Fatuma Ndangiza has promoted reconciliation, gender equality, and good governance from both inside and outside the Rwandan government. As executive secretary for the National Unity and Reconciliation Commission after the genocide, she helped Rwandans come to terms with the past and collectively search for sustainable peace.
From 1994-2002, she championed women’s rights to access economic opportunities and participate in decision-making. She led women’s NGOs and chaired a task force that established the National Women’s Councils.
Currently, she is deputy CEO for the Rwanda Governance Board and chair of the African Peer Review Panel of Eminent Persons, which monitors national governance processes.
AISA KIRABO KACYIRA
As a veterinarian, Aisa Kirabo Kacyira found an important role immediately after the genocide, working with women who had little experience taking care of cattle but had to learn quickly after losing their husbands.
She was elected to parliament and also served as mayor of Kigali and governor of Rwanda’s largest province (with a population of 2.5 million). Under her leadership, Kigali won the UN-Habitat Scroll of Honor Award in 2008 for achievements in environmental sustainability and improved living conditions.
In 2011, Ms. Kacyira was appointed by the UN Secretary General to serve as UN Habitat’s deputy executive director.
Beatrice Mukasine was a young high school teacher in Rwanda’s Southern Province when schools closed during the genocide. Afterwards, she reunited displaced children with families, locating their own or finding adoptive parents.
For five years, she devoted her time to children’s and women’s rights, initially through emergency response efforts and then on longer-term projects. She helped establish social development committees throughout the country, raising awareness about changes in the law that allowed women to inherit property. She rose to serve as president of the National Women’s Council.
Lawyer Alice Karekezi is known for spearheading a coalition against gender-based violence that led to the labeling of incitement of rape as a crime of genocide. But her work is much broader. As a lecturer at the National University’s Faculty of Law in Kigali since 1996, she has researched gacaca, an indigenous mechanism reintroduced for the pursuit of both justice and reconciliation. She drew on her work with women who survived sexual violence and her experience as a gender monitor for the International Criminal Tribunal for Rwanda. Ms. Karekezi cofounded the Center for Conflict Management at the National University, heading the justice, human rights, and governance program.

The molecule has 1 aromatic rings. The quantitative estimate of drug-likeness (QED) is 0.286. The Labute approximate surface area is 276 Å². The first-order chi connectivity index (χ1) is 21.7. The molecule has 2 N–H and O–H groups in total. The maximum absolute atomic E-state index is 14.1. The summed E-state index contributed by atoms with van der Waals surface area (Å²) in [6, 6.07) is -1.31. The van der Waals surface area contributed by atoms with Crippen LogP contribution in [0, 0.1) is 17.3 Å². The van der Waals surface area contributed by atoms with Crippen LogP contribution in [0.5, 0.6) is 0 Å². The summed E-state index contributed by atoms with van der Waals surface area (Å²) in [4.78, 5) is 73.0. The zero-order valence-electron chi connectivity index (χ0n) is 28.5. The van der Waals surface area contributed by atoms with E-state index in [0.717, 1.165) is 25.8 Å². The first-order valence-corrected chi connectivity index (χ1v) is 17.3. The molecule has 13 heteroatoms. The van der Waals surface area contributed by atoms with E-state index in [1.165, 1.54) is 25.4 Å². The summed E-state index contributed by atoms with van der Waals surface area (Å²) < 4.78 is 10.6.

Minister of Gender and Family Promotion Oda Gasinzigwa, born in Tanzania to Rwandan refugee parents, joined others in the struggle to reconstruct Rwanda after the genocide. In 1998, officials at the gender ministry selected her to work with the National Women’s Council Secretariat. In 2004, she was elected President of the National Women’s Council, where she promoted gender equality and women’s participation in all aspects of national development.
From 2005 to 2009 she represented women on the Rwandan Government’s National Unity and Reconciliation Commission, which coordinates activities in communities and schools to promote peace and eradicate divisions among Rwandans. In 2008, the government nominated her to head the Gender Monitoring Office, which was constitutionally established to monitor implementation of gender principles throughout the country.